The problem of the US health care system has been wrongly postulated by every recent US President and almost every American authority or official who has ever weighed in on the subject in living memory. It is not a matter of how to fund high medical costs. This is a pass-the-buck game in which the insured, the insurers, hospitals, doctors, company health plans, state governments, and the Federal Government try to pass the cost to someone else among them (but still one of the above).

The correct question: How to lower the costs themselves? The answer to this is simple in the extreme.

Make it easier to become a doctor; do you really need a 130 IQ to prescribe Crestor? Do you really need 11 years of college and medical school, etc., to be an ER doctor or for that matter an anaesthesiologist? Another measure to increase doctor supply: accept more doctors and nurses as immigrants on a fast-track.

Make FDA certification more sensible. Instead of vetoing drugs on grounds of unlikely side effects, just tell people the score and let them decide. They make such a choice every time they choose to eat a hamburger, which has a far greater chance of killing you than most banned drugs.

Cap jury awards for injuries; immunize hospitals and doctors against suit except in the most clearcut cases of negligence. But do publish tripadvisor-like reviews of doctors and hospitals, so truly bad actors can be weeded out.

Disseminate more information about how to take responsibility for your own health. No one has all the answers, but the government could make it easier to find responsible information about the pros and cons of fats and oils, supplements, lifestyle choices.

Ban vaping and increase yet again the sin tax on tobacco and alcohol.

With intelligence and determination, all the above could be done in one Presidential administration. And presto! – their health-care mess would be solved.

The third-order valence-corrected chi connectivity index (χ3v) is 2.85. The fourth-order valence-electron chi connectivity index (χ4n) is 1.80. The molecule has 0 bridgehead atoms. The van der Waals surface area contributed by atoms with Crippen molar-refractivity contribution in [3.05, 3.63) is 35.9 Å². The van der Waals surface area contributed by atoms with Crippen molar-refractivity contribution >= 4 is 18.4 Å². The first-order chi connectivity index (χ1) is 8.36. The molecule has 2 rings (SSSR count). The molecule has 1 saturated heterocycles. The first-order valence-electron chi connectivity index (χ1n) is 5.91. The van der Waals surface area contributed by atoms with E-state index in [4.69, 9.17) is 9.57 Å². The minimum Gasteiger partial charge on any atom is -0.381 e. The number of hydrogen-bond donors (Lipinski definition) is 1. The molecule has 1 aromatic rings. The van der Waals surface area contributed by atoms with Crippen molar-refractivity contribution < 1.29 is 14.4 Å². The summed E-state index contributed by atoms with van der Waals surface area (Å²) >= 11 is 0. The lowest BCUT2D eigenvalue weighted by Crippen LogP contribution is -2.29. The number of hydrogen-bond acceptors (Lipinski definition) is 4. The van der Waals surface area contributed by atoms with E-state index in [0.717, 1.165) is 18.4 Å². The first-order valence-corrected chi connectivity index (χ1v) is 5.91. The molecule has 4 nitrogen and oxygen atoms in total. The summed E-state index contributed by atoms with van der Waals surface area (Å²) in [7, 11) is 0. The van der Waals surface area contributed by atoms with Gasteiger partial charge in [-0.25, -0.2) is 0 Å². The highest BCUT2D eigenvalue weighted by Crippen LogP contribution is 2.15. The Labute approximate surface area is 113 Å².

When asking the usual questions makes a problem seem incapable of resolution, sometimes it helps to change the question. In all our country’s major contemporary issues, we need to change the question.

For example, the problem is not how to fix Metro Manila traffic. The problem, rather, is how to fix Metro Manila overpopulation. Metro Manila is a flood plain; it is sinking 4 inches a year; it is in a tsunami-prone, volcano-active zone which is both right on a major fault and 100 kilometers from another major fault just west of Luzon. The city of Manila is the most congested city in the world, and it is just five meters above sea level. Metro Manila traffic is inherently unsolvable; LA has spent 100 times more money on its traffic problem than we could ever hope to spend, and has gotten Nowhere. By re-defining the problem, we can make our problem more amenable to solution.

The problem is not how to lessen government corruption. The problem is how to allow more-productive, less-disruptive corruption.

The problem is not how to build more schools and hire more teachers, earning high school or college degrees that are (sorry to say) hardly worth the paper they’re written on. The problem is how to allow more Filipinos to educate themselves, free, through the Internet, or, cheaply, in vocational schools.

The problem is not that we are so poor, many of us have to seek work abroad as OFWs. Rather, the problem is how to best prepare our OFWs for working abroad, and how to get the best deal for them and our country.

The solutions are there, and the solutions are obvious, if only we would postulate the correct problem.

Gonzalez is the author of Crazy Wild Ideas – Out-of-the-Box Solutions for Fixing the Philippines (available on Amazon Kindle as an e-book)